Download 34 Days: Israel, Hezbollah, and the War in Lebanon by Amos Harel PDF

By Amos Harel

This is the 1st accomplished account of the development of the second one Lebanese struggle, from the border abduction of an Israeli soldier at the morning of July 12, 2006, in the course of the hasty choice for an competitive reaction; the fateful discussions within the cupboard and the senior Israeli command; to the heavy scuffling with in south Lebanon and the raging diplomatic battles in Paris, Washington and New York.  

The ebook solutions the subsequent questions: has Israel discovered the ideal classes from this failed military confrontation? What can Western nations research from the IDF's failure opposed to a fundamentalist Islamic terror organization?  And what function did Iran and Syria play during this affair?

34 Days delivers the 1st blow-by-blow account of the Lebanon warfare and new insights for the way forward for the area and its results at the West. 

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Additional resources for 34 Days: Israel, Hezbollah, and the War in Lebanon

Example text

In return for its proposed withdrawal from the Golan Heights, Israel expected to be compensated by then Syrian president, Hafez Assad, with full and secure peace between the two countries together with a commitment that all Hezbollah hostilities would cease upon completion of Israel’s withdrawal from southern Lebanon. Barak believed that Syria was capable of removing Hezbollah from southern Lebanon and, later, of brokering a peace agreement between Israel and Lebanon. The belief that the conflict with Syria is basically over territory (and not national-communal like that between Israel and the Palestinians), coupled with the evaluation that Hafez Assad was a serious negotiating partner and more stable than Palestinian leader Yasser Arafat, led Barak to 22 34 Days place his emphasis on the Syrian channel—a “Syria first” approach.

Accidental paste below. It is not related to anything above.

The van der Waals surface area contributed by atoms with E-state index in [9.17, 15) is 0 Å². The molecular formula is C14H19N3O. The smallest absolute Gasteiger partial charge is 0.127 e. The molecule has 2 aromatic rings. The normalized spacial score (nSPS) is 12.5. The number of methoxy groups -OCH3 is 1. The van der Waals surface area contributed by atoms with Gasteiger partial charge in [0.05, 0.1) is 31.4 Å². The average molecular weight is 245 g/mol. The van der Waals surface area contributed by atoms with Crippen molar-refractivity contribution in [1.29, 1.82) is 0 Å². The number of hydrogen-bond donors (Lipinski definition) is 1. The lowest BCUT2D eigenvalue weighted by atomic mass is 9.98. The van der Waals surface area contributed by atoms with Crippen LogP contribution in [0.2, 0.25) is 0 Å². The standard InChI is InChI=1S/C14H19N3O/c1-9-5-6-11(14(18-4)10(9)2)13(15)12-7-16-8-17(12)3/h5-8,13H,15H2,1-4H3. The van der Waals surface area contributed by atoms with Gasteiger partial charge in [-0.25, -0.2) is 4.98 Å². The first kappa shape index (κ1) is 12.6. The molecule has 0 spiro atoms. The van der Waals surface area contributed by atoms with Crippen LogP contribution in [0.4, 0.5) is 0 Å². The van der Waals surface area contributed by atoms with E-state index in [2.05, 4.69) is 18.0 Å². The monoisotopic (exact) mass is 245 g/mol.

According to one of the officers involved, “He was very clear, knife sharp. ” IDF Chief of Staff Shaul Mofaz, head of Northern Command Gabi Ashkenazi, and Intelligence officers again warned him against withdrawal without agreement, but the prime minister replied that the withdrawal would create “an invisible wall of delegitimacy” that would prevent further Hezbollah attacks on Israel. Without the support of the Lebanese nation and without the understanding of the international community, he claimed, Hezbollah would be unable to continue with its attacks.

The organization also based itself on the religious judgment (fatwa) of Khaminai, who granted permission to participate in the elections. To a large extent, the decision turned out to be a wise one. Hezbollah achieved legitimacy in Lebanon without the need to disarm. However, it also helped create a rift within the organization, when the a-Tufaili group broke away in July 1997. The most substantial process to be put in motion by the policy of ingenuousness was the change Hezbollah underwent in Lebanese and international public opinion.

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